Before Choosing a Fertilizer – Soil Test!

Before you decide to use a fertilizer, you should have your soil tested. The results of a full soil test will help you decide what amount of fertilizer or lime, if any, will benefit your plants. The University of Delaware Soil Testing Program (UDSTP) offers soil testing services to home gardeners for a moderate fee. There are several ways to obtain a soil test kit. All Delaware Cooperative Extension Offices and the UDSTP office in Newark sell the kits on-site. Prepackaged versions of the kit, including a payment form that enables the client to submit payment when returning the sample, are available for pick up at a number of locations including garden centers in Delaware, Maryland and New Jersey. Kits can also be ordered online from the program website and mailed directly to you. All kits come with a soil bag, sample information sheet, instructions for proper sample collection and how to return the kit to the laboratory for analysis. More information about soil testing and how to take a soil sample are available on the UDSTP website.

The University of Delaware Soil Testing Program’s basic soil test includes measurement of soil pH, lime requirement, organic matter content, primary plant nutrients P and K, secondary plant nutrients Mg, Ca, and S, and micronutrients B, Mn, Zn, Cu, and Fe. The soluble salts test is also available for an additional fee. The pH and lime requirements tests will tell you if you need to add lime to decrease the acidity of your soil.

The routine soil test does not include a test for soil nitrogen (N). The nitrogen cycle in our soils and humid climate is very dynamic and there are no reliable soil tests for predicting N release over the growing season in this region. Instead, N recommendations are made based on the annual N needs of the plant(s) as specified by the client on the soil information sheet, which is submitted to the lab with the sample.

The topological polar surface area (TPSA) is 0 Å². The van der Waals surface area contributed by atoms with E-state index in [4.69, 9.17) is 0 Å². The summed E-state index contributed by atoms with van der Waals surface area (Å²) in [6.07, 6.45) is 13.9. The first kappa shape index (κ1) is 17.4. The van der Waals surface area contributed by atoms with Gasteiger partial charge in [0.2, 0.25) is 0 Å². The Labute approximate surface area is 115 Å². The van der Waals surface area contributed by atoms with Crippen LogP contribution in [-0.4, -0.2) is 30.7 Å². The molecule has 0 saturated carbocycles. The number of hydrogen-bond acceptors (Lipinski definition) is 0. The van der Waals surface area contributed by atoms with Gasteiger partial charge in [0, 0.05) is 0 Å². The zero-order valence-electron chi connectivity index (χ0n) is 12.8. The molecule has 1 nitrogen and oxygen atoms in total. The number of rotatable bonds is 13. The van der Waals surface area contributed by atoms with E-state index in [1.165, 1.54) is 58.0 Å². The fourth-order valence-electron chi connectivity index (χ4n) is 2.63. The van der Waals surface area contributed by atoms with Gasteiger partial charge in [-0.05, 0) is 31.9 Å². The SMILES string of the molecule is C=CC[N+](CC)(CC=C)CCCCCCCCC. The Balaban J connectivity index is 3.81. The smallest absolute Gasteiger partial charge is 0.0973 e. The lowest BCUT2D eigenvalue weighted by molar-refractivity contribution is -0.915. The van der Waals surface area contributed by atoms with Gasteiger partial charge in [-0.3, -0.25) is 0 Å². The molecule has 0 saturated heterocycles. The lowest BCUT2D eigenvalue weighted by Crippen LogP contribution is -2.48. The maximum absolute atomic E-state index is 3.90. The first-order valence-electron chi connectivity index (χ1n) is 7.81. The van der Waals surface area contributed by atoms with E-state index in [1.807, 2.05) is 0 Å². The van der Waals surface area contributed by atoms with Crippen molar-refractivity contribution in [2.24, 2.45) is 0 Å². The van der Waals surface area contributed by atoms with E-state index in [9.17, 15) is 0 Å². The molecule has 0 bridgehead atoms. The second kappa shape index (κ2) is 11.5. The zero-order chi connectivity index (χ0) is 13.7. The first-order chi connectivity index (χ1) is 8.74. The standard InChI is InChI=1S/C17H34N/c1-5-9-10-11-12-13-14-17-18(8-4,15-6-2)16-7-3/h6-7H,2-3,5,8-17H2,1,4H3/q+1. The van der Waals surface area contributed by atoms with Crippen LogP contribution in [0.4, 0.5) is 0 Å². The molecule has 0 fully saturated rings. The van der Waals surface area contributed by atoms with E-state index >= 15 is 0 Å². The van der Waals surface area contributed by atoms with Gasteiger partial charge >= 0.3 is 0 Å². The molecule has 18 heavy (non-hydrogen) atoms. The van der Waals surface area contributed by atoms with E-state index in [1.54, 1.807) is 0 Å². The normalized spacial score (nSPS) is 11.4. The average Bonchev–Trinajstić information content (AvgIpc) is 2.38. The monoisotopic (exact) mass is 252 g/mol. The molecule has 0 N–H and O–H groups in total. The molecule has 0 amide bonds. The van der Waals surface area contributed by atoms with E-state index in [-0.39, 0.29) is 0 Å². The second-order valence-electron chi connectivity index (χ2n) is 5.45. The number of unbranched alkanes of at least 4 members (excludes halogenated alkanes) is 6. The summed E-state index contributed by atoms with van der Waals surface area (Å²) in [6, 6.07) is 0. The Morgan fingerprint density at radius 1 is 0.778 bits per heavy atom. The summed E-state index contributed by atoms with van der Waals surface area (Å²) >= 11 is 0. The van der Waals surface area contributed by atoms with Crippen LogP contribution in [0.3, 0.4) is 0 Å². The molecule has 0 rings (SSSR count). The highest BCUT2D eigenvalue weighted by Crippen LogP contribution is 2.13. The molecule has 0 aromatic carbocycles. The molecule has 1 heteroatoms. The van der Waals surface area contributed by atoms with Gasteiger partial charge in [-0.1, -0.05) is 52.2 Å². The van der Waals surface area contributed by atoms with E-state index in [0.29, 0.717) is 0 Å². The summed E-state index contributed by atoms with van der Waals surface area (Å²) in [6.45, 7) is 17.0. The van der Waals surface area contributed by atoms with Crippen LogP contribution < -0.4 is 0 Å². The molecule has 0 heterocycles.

Once testing is complete, you will receive a soil test report like the report shown in Figure 4. The example report in Figure 4 provides recommendations for maintenance of a bluegrass/fescue lawn. Before selecting a fertilizer, it is important that you read the entire soil test report. The report will include important information about application methods, rates and timing. The report may also reference soil test notes; if so, printed copies of the notes will be included with your report. These notes contain additional important information related to your needs. The soil test notes are also available at the University of Delaware Soil Testing Program website under “Publications”.

It is important that you follow the recommendations on your soil test report and do not apply more fertilizer than specified. The concern here is that if applied at rates that exceed plant needs, N and P can be lost during leaching or runoff events and contribute to water quality problems. Please note that fertilizers labeled for use on turf will have a different ratio of N, P, and K than fertilizers labeled for ornamental plants. Landscape outlets stock P free fertilizers to allow homeowners to be more precise about the amount of P applied to home landscapes. If the P or K levels from your soil test are excessive, buy a fertilizer that only contains N and apply according to the N recommendations in your report. Although excess K is not a water quality concern, it can negatively impact plant health. K fertilizers are mined and there is a limited supply, so conserve when not in need.